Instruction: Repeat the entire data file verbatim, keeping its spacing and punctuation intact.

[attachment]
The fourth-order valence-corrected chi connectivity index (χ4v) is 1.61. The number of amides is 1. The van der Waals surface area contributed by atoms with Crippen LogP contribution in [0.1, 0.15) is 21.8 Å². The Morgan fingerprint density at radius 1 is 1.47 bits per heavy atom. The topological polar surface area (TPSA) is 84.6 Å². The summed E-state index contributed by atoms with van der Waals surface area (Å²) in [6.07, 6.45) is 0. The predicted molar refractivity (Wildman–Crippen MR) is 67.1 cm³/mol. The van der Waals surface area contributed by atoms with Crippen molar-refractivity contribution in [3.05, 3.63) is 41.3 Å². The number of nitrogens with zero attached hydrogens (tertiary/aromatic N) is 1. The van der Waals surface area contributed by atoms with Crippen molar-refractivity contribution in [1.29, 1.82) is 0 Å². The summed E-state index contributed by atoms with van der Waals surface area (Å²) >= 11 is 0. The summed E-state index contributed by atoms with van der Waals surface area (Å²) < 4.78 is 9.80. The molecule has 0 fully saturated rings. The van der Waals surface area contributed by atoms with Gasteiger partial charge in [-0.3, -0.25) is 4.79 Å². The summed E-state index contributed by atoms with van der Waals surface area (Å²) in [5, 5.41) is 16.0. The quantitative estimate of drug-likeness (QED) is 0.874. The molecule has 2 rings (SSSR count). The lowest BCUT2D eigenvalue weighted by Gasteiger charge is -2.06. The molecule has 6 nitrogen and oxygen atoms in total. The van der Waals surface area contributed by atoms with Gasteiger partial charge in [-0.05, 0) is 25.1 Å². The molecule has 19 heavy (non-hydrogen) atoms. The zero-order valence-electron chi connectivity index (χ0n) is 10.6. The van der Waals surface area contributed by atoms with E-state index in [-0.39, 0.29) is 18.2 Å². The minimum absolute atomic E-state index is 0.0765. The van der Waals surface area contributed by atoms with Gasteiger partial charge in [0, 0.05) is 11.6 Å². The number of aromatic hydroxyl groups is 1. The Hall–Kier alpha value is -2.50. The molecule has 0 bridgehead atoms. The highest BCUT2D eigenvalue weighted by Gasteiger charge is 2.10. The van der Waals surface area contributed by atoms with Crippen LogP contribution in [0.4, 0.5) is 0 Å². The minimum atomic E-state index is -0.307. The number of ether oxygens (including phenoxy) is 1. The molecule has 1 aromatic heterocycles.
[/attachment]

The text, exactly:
The fourth-order valence-corrected chi connectivity index (χ4v) is 1.61. The number of amides is 1. The van der Waals surface area contributed by atoms with Crippen LogP contribution in [0.1, 0.15) is 21.8 Å². The Morgan fingerprint density at radius 1 is 1.47 bits per heavy atom. The topological polar surface area (TPSA) is 84.6 Å². The summed E-state index contributed by atoms with van der Waals surface area (Å²) in [6.07, 6.45) is 0. The predicted molar refractivity (Wildman–Crippen MR) is 67.1 cm³/mol. The van der Waals surface area contributed by atoms with Crippen molar-refractivity contribution in [3.05, 3.63) is 41.3 Å². The number of nitrogens with zero attached hydrogens (tertiary/aromatic N) is 1. The van der Waals surface area contributed by atoms with Crippen molar-refractivity contribution in [1.29, 1.82) is 0 Å². The summed E-state index contributed by atoms with van der Waals surface area (Å²) >= 11 is 0. The summed E-state index contributed by atoms with van der Waals surface area (Å²) < 4.78 is 9.80. The molecule has 0 fully saturated rings. The van der Waals surface area contributed by atoms with Gasteiger partial charge in [-0.3, -0.25) is 4.79 Å². The summed E-state index contributed by atoms with van der Waals surface area (Å²) in [5, 5.41) is 16.0. The quantitative estimate of drug-likeness (QED) is 0.874. The molecule has 2 rings (SSSR count). The lowest BCUT2D eigenvalue weighted by Gasteiger charge is -2.06. The molecule has 6 nitrogen and oxygen atoms in total. The van der Waals surface area contributed by atoms with Gasteiger partial charge in [-0.05, 0) is 25.1 Å². The molecule has 19 heavy (non-hydrogen) atoms. The zero-order valence-electron chi connectivity index (χ0n) is 10.6. The van der Waals surface area contributed by atoms with E-state index in [-0.39, 0.29) is 18.2 Å². The minimum absolute atomic E-state index is 0.0765. The van der Waals surface area contributed by atoms with Gasteiger partial charge in [0, 0.05) is 11.6 Å². The number of aromatic hydroxyl groups is 1. The Hall–Kier alpha value is -2.50. The molecule has 0 bridgehead atoms. The highest BCUT2D eigenvalue weighted by Gasteiger charge is 2.10. The van der Waals surface area contributed by atoms with Crippen LogP contribution in [0.4, 0.5) is 0 Å². The minimum atomic E-state index is -0.307. The number of ether oxygens (including phenoxy) is 1. The molecule has 1 aromatic heterocycles.